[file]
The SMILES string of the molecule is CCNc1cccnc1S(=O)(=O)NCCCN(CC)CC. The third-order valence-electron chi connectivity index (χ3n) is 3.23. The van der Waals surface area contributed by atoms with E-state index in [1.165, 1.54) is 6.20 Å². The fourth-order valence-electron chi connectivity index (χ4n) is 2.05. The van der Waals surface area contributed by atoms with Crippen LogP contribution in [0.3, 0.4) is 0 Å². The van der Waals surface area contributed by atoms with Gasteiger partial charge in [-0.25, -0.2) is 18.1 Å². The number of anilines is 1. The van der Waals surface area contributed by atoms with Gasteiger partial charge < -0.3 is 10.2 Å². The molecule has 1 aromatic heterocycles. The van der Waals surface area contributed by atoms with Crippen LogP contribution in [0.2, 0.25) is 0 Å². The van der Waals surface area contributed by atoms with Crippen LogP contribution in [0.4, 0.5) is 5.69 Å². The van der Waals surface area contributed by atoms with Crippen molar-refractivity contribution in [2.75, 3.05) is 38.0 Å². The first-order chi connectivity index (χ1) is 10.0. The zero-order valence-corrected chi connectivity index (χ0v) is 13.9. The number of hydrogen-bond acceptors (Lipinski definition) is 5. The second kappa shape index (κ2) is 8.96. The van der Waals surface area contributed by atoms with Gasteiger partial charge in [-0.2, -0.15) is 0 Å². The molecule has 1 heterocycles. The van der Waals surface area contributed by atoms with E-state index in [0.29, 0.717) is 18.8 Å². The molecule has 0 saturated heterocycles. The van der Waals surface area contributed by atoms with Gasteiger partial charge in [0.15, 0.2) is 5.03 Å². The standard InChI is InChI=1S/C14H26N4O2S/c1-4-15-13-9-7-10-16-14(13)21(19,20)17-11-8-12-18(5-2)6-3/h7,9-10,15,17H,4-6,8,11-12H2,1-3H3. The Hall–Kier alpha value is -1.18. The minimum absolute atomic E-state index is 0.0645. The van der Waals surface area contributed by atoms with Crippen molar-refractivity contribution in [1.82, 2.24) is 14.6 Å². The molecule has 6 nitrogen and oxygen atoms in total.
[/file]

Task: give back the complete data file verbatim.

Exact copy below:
The SMILES string of the molecule is CCNc1cccnc1S(=O)(=O)NCCCN(CC)CC. The third-order valence-electron chi connectivity index (χ3n) is 3.23. The van der Waals surface area contributed by atoms with E-state index in [1.165, 1.54) is 6.20 Å². The fourth-order valence-electron chi connectivity index (χ4n) is 2.05. The van der Waals surface area contributed by atoms with Crippen LogP contribution in [0.3, 0.4) is 0 Å². The van der Waals surface area contributed by atoms with Gasteiger partial charge in [-0.25, -0.2) is 18.1 Å². The number of anilines is 1. The van der Waals surface area contributed by atoms with Gasteiger partial charge < -0.3 is 10.2 Å². The molecule has 1 aromatic heterocycles. The van der Waals surface area contributed by atoms with Crippen LogP contribution in [0.2, 0.25) is 0 Å². The van der Waals surface area contributed by atoms with Crippen LogP contribution in [0.4, 0.5) is 5.69 Å². The van der Waals surface area contributed by atoms with Crippen molar-refractivity contribution in [2.75, 3.05) is 38.0 Å². The first-order chi connectivity index (χ1) is 10.0. The zero-order valence-corrected chi connectivity index (χ0v) is 13.9. The number of hydrogen-bond acceptors (Lipinski definition) is 5. The second kappa shape index (κ2) is 8.96. The van der Waals surface area contributed by atoms with Gasteiger partial charge in [-0.2, -0.15) is 0 Å². The molecule has 1 heterocycles. The van der Waals surface area contributed by atoms with E-state index in [0.29, 0.717) is 18.8 Å². The molecule has 0 saturated heterocycles. The van der Waals surface area contributed by atoms with Gasteiger partial charge in [0.15, 0.2) is 5.03 Å². The standard InChI is InChI=1S/C14H26N4O2S/c1-4-15-13-9-7-10-16-14(13)21(19,20)17-11-8-12-18(5-2)6-3/h7,9-10,15,17H,4-6,8,11-12H2,1-3H3. The Hall–Kier alpha value is -1.18. The minimum absolute atomic E-state index is 0.0645. The van der Waals surface area contributed by atoms with Crippen molar-refractivity contribution in [1.82, 2.24) is 14.6 Å². The molecule has 6 nitrogen and oxygen atoms in total.